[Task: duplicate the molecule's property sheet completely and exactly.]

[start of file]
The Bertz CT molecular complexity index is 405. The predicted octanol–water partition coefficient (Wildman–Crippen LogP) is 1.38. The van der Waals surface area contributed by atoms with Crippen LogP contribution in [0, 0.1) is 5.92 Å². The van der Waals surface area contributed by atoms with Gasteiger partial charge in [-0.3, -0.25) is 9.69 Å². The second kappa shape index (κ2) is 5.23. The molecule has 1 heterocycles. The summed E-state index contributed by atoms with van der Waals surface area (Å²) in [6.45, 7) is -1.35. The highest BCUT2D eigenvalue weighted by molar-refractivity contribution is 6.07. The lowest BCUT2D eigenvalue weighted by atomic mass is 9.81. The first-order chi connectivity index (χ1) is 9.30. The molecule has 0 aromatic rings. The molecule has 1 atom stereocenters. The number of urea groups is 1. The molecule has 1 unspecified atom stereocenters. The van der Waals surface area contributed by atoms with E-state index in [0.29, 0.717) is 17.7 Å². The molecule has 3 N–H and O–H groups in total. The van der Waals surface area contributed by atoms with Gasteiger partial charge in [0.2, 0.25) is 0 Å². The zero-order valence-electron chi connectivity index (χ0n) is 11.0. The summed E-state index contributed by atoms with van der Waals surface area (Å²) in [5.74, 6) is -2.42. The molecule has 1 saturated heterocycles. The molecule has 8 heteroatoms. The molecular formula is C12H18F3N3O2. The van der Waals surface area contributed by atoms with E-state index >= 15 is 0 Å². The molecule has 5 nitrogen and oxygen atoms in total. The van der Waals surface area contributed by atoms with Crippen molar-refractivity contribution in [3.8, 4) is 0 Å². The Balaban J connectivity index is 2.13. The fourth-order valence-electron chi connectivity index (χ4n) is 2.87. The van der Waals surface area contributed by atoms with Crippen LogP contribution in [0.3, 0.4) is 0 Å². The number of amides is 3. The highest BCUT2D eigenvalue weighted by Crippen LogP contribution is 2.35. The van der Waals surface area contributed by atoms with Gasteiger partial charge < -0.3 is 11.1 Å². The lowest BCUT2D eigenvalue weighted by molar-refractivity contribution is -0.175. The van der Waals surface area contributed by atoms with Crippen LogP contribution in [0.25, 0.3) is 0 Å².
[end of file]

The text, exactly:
The Bertz CT molecular complexity index is 405. The predicted octanol–water partition coefficient (Wildman–Crippen LogP) is 1.38. The van der Waals surface area contributed by atoms with Crippen LogP contribution in [0, 0.1) is 5.92 Å². The van der Waals surface area contributed by atoms with Gasteiger partial charge in [-0.3, -0.25) is 9.69 Å². The second kappa shape index (κ2) is 5.23. The molecule has 1 heterocycles. The summed E-state index contributed by atoms with van der Waals surface area (Å²) in [6.45, 7) is -1.35. The highest BCUT2D eigenvalue weighted by molar-refractivity contribution is 6.07. The lowest BCUT2D eigenvalue weighted by atomic mass is 9.81. The first-order chi connectivity index (χ1) is 9.30. The molecule has 0 aromatic rings. The molecule has 1 atom stereocenters. The number of urea groups is 1. The molecule has 1 unspecified atom stereocenters. The van der Waals surface area contributed by atoms with E-state index in [0.29, 0.717) is 17.7 Å². The molecule has 3 N–H and O–H groups in total. The van der Waals surface area contributed by atoms with Gasteiger partial charge in [0.2, 0.25) is 0 Å². The zero-order valence-electron chi connectivity index (χ0n) is 11.0. The summed E-state index contributed by atoms with van der Waals surface area (Å²) in [5.74, 6) is -2.42. The molecule has 1 saturated heterocycles. The molecule has 8 heteroatoms. The molecular formula is C12H18F3N3O2. The van der Waals surface area contributed by atoms with E-state index >= 15 is 0 Å². The molecule has 5 nitrogen and oxygen atoms in total. The van der Waals surface area contributed by atoms with Crippen molar-refractivity contribution in [3.8, 4) is 0 Å². The Balaban J connectivity index is 2.13. The fourth-order valence-electron chi connectivity index (χ4n) is 2.87. The van der Waals surface area contributed by atoms with Crippen LogP contribution in [0.3, 0.4) is 0 Å². The number of amides is 3. The highest BCUT2D eigenvalue weighted by Crippen LogP contribution is 2.35. The van der Waals surface area contributed by atoms with Gasteiger partial charge < -0.3 is 11.1 Å². The lowest BCUT2D eigenvalue weighted by molar-refractivity contribution is -0.175. The van der Waals surface area contributed by atoms with Crippen LogP contribution in [0.25, 0.3) is 0 Å².